VDACS Establishes New Dairy Producers Margin Coverage Premium Assistance Program to Assist Virginia Dairies

~ VDACS to reimburse Virginia dairies annual premium payment for the federal Dairy Margin Coverage Program ~

The Virginia Department of Agriculture and Consumer Services (VDACS) has established a new reimbursement program to assist dairy producers in the state that participate in the federal Dairy Margin Coverage Program. The new Dairy Producers Margin Coverage Premium Assistance Program reimburses Virginia dairies for the premium payment they have made for the federal program at the tier 1 level.

“Virginia’s dairy industry produces safe, wholesome products that are enjoyed both locally and around the world. But dairy farms have recently faced a whole host of challenges and could use some additional assistance,” said VDACS Commissioner Brad Copenhaver. “I encourage all dairies in Virginia to participate in the federal Dairy Margin Coverage program, work with your local soil and water conservation district to implement a qualifying conservation practice, and apply to take advantage of this reimbursement funding.”

            “Virginia’s dairy farmers have experienced volatile and increasingly depressed milk prices in recent years due to factors outside of their control. Weather events, shifting consumer preferences, trade disruptions and the ongoing pandemic have all had impacted milk prices while at the same time input costs have risen sharply over the past years,” said Eric Paulson, Executive Secretary, Virginia Dairymen’s Association. “This program will assist producers by removing some of the volatility and provide risk management for their farms.”

Applications for the new Dairy Producers Margin Coverage Premium Assistant Program will be available this fall. Eligible dairy producers will receive notification of the application’s availability directly and should submit program applications to VDACS by February 1, 2022.

To become eligible for the new Dairy Producers Margin Coverage Premium Assistant Program, dairies in the state must meet the following criteria:

  • Have a resource management plan or nutrient management plan that is certified or undergoing certification by the Virginia Department of Conservation and Recreation or a local soil and water conservation district.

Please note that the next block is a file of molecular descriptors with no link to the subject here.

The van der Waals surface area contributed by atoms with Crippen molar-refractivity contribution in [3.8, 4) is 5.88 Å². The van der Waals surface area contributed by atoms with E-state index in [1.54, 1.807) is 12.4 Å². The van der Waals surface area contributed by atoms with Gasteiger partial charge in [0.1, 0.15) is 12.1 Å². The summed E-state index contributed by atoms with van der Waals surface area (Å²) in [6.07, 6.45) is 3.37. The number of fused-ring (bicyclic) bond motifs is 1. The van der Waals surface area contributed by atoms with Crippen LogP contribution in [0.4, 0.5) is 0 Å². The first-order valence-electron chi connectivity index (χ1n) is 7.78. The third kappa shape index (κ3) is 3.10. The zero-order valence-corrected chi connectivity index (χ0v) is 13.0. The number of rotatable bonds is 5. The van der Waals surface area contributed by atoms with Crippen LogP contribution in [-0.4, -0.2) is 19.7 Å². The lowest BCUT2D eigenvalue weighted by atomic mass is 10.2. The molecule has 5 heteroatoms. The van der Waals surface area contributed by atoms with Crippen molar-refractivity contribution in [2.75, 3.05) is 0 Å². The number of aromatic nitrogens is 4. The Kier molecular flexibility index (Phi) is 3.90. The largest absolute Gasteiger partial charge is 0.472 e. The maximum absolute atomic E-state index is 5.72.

• Participate in the federal Dairy Margin Coverage Program at the tier I level, as contained in the federal Agriculture Improvement Act of 2018.

“This program offers the opportunity for producers to participate in the Dairy Margin Coverage program while having their Tier 1 premium payments returned to them,” said Kyle Shreve, Executive Director, Virginia Agribusiness Council. “Dairy producers simply have to show they have paid their premiums and that they have a nutrient management plan to eliminate the risk of participating in this federal insurance program. Participation would certainly help producers with aid should prices continue to fall and input costs continue to rise and the Council is proud to support the program.”

The Dairy Producer Margin Coverage Premium Assistance Program is a result of Delegate Wendy Gooditis’s House Bill No. 1750 and Senator Mark Obenshain’s Senate Bill No. 1193, which were unanimously approved during the Virginia General Assembly 2021 special session and signed into law by Governor Ralph Northam. Program funding for the current fiscal year is set at one million dollars. Reimbursement to eligible dairies will be provided on a first-come, first-served basis and is limited to the availability of funds.

            “Virginia dairy farmers have faced a multitude of severe economic challenges in recent years due to ongoing changes in domestic demand, sharp declines in exports and the pandemic-fueled disruption of market channels and product demand during the past 16 months. During that time we’ve lost probably 20% of state dairy farms,” said Tony Banks, senior assistant director of agriculture, development and innovation for Virginia Farm Bureau Federation. “Virginia’s Premium Assistance Program will allow some dairy farmers, who otherwise couldn’t, to participate in DMC, the federal risk management program. All participating dairy farmers will benefit from the financial support offered by the Commonwealth.”